LOS ANGELES .. — LOS ANGELES -- The 1991 moviegoing year ended with the strongest holiday box-office season in history.
It was an uplifting conclusion to a disappointing year in which total North American gross receipts hit an estimated $4.85 billion, off about 3 percent from 1990's $5 billion. It will go down as the third-biggest box-office year of all time, behind 1990 and history's best, 1989.
The actual number of tickets sold, however, was way down, at last count below a billion for the first time in 15 years. So 1991's good performance is in large part attributable to ticket-price inflation.
"Hook" continued to lead the pack through the first weekend of the new year. With another $11.5 million added to its treasure trove, Steven Spielberg's Peter Pan pirate adventure reached a four-week total of $82 million; still not enough for the mega-expensive production to turn a profit, and less than the LTC $100 million it was once projected to accumulate by year's end.
"Father of the Bride" moved up a notch from its mid-holidays weekend position. The second-place Steve Martin comedy lost a mere 15 percent of its previous week's business, too, boding well for a long and happy life with audiences, who tend to grow fickle with most holiday films once regular work weeks resume.
"Bride" traded places with "Beauty and the Beast." With $82.5 million collected so far, the Disney feature is poised to pass Disney's "The Little Mermaid" this week as the highest first-release gross ever set by a full-length cartoon.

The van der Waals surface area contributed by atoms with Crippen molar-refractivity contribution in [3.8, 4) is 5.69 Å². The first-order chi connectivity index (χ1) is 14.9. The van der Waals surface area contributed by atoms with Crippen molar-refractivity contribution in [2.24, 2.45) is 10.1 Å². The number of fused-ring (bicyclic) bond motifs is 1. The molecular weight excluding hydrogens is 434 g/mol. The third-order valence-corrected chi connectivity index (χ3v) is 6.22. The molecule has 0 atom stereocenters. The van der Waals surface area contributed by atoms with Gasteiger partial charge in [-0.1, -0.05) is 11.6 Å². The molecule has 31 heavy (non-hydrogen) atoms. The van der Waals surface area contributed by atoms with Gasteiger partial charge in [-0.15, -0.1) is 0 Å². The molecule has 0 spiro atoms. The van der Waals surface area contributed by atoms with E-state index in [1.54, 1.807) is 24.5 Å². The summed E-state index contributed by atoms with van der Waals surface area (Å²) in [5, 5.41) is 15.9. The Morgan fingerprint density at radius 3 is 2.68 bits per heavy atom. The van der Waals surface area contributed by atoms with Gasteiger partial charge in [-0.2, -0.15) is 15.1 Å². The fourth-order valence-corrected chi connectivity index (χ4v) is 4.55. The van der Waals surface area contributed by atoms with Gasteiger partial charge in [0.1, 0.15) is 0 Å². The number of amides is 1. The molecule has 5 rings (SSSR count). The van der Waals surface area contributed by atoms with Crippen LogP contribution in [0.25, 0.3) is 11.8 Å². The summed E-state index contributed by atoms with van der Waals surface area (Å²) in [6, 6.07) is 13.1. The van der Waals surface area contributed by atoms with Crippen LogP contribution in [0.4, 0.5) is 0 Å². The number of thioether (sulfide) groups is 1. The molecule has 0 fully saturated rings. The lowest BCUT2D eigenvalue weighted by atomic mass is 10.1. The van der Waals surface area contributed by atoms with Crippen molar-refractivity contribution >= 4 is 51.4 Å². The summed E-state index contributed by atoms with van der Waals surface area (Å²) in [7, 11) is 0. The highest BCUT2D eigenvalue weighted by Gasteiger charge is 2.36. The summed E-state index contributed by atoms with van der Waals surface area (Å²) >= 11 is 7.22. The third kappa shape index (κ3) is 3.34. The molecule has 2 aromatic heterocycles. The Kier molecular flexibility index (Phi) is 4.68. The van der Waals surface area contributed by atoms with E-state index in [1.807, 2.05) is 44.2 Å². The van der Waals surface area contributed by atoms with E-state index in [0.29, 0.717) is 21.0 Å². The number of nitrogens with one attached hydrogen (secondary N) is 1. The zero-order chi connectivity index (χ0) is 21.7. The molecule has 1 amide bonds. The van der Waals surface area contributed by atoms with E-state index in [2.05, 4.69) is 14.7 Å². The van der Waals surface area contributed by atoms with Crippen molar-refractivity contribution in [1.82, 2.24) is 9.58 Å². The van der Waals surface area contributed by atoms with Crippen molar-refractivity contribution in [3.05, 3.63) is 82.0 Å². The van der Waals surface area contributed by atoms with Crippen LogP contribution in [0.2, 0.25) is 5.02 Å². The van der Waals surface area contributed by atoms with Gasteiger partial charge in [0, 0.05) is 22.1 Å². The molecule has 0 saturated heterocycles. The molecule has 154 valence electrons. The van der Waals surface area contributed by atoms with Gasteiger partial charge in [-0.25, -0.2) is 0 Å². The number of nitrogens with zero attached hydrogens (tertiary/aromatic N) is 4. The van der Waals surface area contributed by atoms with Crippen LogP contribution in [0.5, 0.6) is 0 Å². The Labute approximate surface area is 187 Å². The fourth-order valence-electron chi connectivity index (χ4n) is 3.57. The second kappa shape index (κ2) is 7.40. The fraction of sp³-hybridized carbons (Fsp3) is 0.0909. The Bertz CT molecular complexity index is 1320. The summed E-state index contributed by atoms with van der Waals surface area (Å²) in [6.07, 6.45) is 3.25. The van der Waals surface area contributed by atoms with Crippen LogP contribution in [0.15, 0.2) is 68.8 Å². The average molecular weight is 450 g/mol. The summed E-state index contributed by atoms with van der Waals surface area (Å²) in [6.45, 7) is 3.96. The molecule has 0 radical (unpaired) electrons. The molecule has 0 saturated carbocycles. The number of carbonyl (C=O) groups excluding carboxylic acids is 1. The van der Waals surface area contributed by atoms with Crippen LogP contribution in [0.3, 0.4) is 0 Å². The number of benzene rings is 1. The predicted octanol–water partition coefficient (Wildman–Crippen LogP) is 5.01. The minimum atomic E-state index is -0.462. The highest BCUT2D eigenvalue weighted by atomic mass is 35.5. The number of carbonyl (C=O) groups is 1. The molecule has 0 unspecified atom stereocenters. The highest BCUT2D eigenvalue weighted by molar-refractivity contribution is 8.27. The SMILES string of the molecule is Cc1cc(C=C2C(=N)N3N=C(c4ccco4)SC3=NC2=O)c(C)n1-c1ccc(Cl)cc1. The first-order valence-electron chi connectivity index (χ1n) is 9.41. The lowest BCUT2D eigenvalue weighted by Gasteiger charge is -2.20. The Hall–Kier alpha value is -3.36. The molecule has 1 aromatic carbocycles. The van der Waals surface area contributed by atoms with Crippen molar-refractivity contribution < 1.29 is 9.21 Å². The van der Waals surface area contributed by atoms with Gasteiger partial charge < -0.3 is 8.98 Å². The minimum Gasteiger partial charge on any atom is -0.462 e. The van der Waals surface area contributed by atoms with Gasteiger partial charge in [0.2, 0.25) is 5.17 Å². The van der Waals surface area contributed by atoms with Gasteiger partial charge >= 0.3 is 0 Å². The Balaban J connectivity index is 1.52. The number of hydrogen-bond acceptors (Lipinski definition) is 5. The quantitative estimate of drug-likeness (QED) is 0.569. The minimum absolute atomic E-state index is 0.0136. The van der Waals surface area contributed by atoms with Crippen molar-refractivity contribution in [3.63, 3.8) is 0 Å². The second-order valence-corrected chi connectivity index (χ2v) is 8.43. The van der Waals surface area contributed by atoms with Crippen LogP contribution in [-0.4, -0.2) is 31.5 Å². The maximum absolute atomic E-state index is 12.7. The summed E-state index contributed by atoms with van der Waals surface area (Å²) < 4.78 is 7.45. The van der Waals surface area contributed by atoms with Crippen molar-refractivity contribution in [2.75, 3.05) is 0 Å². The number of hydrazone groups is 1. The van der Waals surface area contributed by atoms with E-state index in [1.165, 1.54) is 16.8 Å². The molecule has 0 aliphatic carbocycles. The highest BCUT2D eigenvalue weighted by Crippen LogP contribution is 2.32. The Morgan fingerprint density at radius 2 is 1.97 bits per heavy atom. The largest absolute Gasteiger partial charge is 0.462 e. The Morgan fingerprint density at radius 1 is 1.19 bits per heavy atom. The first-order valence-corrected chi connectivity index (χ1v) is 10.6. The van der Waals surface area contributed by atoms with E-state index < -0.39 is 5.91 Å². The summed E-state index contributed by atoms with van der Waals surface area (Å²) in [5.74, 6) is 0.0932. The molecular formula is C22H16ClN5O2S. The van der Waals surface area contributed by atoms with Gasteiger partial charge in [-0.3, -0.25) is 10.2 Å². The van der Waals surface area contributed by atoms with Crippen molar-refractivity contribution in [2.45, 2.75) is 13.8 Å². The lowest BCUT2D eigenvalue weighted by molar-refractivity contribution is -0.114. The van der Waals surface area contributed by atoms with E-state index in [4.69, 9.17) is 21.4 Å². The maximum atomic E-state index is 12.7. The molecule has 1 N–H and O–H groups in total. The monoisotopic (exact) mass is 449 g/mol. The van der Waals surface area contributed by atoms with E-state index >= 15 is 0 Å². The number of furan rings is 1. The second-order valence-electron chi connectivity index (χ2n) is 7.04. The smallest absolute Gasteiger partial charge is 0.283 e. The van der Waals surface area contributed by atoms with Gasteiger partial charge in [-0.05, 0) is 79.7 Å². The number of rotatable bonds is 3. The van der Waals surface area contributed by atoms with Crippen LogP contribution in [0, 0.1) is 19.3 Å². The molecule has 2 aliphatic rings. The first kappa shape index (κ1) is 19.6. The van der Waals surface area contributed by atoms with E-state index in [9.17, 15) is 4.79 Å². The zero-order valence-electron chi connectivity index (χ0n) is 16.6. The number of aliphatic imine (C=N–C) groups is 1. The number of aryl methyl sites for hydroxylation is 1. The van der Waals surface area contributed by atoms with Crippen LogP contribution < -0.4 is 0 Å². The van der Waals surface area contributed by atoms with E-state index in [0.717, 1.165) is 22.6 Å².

Also nearing a milestone: ninth-ranked "The Addams Family," which, with a $98.4 million total through Sunday, is about to become the first $100 million-grossing film released since "Terminator 2."
Also holding on to healthy percentages of their outstanding Christmas-week audiences: fourth-placed "The Prince of Tides," fifth-placed "The Last Boy Scout," sixth-ranked "JFK," seventh-seeded "Bugsy" and 10th-placed "My Girl."
In fact, with such recent releases as "Rush," "Fried Green Tomatoes" and "Grand Canyon" doing well in limited release, and early starters like "Star Trek VI" and "Cape Fear" coasting comfortably on the far sides of their break-even points, the year-end consumer coin was unusually evenly distributed throughout the 1991 season.